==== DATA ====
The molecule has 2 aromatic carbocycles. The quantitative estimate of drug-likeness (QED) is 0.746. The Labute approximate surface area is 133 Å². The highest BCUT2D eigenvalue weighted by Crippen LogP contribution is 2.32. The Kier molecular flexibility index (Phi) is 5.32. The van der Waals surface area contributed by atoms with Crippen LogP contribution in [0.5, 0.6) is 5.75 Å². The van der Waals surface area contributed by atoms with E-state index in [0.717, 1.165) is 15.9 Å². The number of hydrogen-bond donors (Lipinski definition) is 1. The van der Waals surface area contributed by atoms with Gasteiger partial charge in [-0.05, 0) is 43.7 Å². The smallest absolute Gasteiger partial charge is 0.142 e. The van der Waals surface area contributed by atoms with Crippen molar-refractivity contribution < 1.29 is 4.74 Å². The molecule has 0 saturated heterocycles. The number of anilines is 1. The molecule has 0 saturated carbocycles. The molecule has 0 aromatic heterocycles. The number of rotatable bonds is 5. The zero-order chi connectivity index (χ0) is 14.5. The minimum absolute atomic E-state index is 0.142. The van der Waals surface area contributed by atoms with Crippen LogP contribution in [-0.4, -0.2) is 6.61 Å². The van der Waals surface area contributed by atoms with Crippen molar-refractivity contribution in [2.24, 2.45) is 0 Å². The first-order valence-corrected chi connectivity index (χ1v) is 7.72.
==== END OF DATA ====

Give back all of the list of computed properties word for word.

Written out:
The molecule has 2 aromatic carbocycles. The quantitative estimate of drug-likeness (QED) is 0.746. The Labute approximate surface area is 133 Å². The highest BCUT2D eigenvalue weighted by Crippen LogP contribution is 2.32. The Kier molecular flexibility index (Phi) is 5.32. The van der Waals surface area contributed by atoms with Crippen LogP contribution in [0.5, 0.6) is 5.75 Å². The van der Waals surface area contributed by atoms with E-state index in [0.717, 1.165) is 15.9 Å². The number of hydrogen-bond donors (Lipinski definition) is 1. The van der Waals surface area contributed by atoms with Gasteiger partial charge in [-0.05, 0) is 43.7 Å². The smallest absolute Gasteiger partial charge is 0.142 e. The van der Waals surface area contributed by atoms with Crippen molar-refractivity contribution < 1.29 is 4.74 Å². The molecule has 0 saturated heterocycles. The number of anilines is 1. The molecule has 0 saturated carbocycles. The molecule has 0 aromatic heterocycles. The number of rotatable bonds is 5. The zero-order chi connectivity index (χ0) is 14.5. The minimum absolute atomic E-state index is 0.142. The van der Waals surface area contributed by atoms with Crippen LogP contribution in [-0.4, -0.2) is 6.61 Å². The van der Waals surface area contributed by atoms with Crippen molar-refractivity contribution in [2.24, 2.45) is 0 Å². The first-order valence-corrected chi connectivity index (χ1v) is 7.72.